But should private citizens help collect data on military-industrial activity? Social networking and widespread internet connectivity have already enhanced the ability of military enthusiasts to report and discuss production trends and testing of conventional weapons and materiel. The internet is replete with evidence of the usefulness of digital information disseminated to nonmilitary audiences, but it is unclear how important or useful this method of intelligence gathering may be to U.S. intelligence or defense communities. Enterprising citizens could potentially surveil military-industrial facilities, tracking shipments and other activities from afar, but without direct access their observations would contribute little to existing means of intelligence gathering without exposing them to retribution from government security services.
 
Observations of other difficult to conceal weapons tests – such as ballistic missile launches – could also be monitored by a diffuse network of informants, but would be categorically – and perhaps legally – distinct from data-driven digital information collection. Moreover, ground observers unaided by radar or other tracking data could provide only rudimentary information on these kinds of tests, and U.S. National Technical Means (NTM) likely already perform this mission. More technology-intensive programs like the Satellite Sentinel Project that utilize commercial satellites to identify troop movements in Sudan could contribute to conventional disarmament and cease-fire verification efforts elsewhere in support of NTM, but satellite imagery will never be able to collect the same level of comprehensive data as intrusive on-site inspections – the “gold standard” of arms control verification, but also the most difficult to achieve.
 
On-Site Inspections
 
Due to the highly complex nature of the weapons, delivery systems, and facilities that must be inspected to verify arms control agreements, only highly-skilled technicians and experts are involved. Moreover, unless they have been deactivated, the sites and systems involved are almost invariably classified and are off-limits to the general public. Verification operations often take place behind cordoned-off fence lines on military or other restricted installations, and ordinary citizens have no means to visually confirm that arms control or disarmament obligations are being met without potentially putting themselves in significant danger. In addition, if a determined state violates the terms of an arms control or disarmament agreement and successfully deceives trained arms inspectors attempting to verify the terms of the treaty, what reasonable chance do private citizens have to identify the duplicity? If private citizens endeavored to actively collect data to verify arms control agreements they may have no idea where to look or how to identify aberrations. Unfortunately, nations disinterested in transparency will simply not agree to arms control agreements with intrusive verification mechanisms, and no measure of passive data collection can match the value of information obtained by on-site inspections.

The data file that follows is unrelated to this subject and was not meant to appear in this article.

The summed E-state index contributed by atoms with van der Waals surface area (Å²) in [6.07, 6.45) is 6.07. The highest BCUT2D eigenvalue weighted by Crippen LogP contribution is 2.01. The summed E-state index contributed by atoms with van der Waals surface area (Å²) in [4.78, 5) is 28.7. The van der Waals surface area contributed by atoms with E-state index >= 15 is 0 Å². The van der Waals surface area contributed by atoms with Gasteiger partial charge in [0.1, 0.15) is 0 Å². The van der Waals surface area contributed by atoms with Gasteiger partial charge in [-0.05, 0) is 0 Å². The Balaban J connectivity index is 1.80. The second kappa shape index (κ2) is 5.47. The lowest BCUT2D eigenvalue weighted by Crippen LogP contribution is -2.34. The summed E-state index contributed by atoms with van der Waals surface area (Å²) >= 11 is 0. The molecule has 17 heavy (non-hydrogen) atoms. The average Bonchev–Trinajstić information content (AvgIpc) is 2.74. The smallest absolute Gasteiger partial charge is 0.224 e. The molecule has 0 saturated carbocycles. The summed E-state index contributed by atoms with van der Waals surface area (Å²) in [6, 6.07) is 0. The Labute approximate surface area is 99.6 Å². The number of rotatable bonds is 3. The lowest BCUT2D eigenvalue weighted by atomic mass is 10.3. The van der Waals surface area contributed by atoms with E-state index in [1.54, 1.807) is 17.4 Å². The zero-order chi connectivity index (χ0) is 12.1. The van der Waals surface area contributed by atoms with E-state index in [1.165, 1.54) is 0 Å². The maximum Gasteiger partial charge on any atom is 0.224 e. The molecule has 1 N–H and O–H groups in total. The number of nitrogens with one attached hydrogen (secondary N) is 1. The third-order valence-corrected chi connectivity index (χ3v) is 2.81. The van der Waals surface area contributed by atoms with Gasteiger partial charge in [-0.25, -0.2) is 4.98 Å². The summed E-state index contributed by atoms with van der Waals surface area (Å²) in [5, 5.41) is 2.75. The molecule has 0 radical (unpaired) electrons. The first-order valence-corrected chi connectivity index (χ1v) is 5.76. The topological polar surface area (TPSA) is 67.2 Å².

Though it’s an innovative idea that taps into the wave of social networking exploitation and integration that has become a topic du jour, the vast majority of people in this country – to say nothing of the politicians and populations of countries of interest – such as North Korea, Syria, or Iran – where successful social media efforts could have a meaningful impact – likely have little interest or concern in such an endeavor. As Acting Under Secretary for Arms Control and International Security Rose Gottemoeller has indicated, technology can improve the ability of international inspectors in verification and monitoring processes and should continue to do so. However, it may be wisest to leave the science, engineering and arms control verification to those political and military specialists with this expertise. U.S. national security interests would be better served by devoting money to other trust- and confidence-building programs that will set the foundation for future arms control agreements and enhance transparency with other nuclear weapon states.
 
 
Matthew Fargo is a research intern for the Project on Nuclear Issues. The views expressed above are his own and do not necessarily reflect those of the Center for Strategic and International Studies or the Project on Nuclear Issues.

verification is serious matter

in my view Verification is a complex and serious business and it can be left upon common citizens to do that.Furthermore this idea has some political and social implication as well. States will not let their citizens to spy on them. Moreover social media and crowed sourcing have certain limitations and let’s not use them where, their application could undermine its utility and cost human life.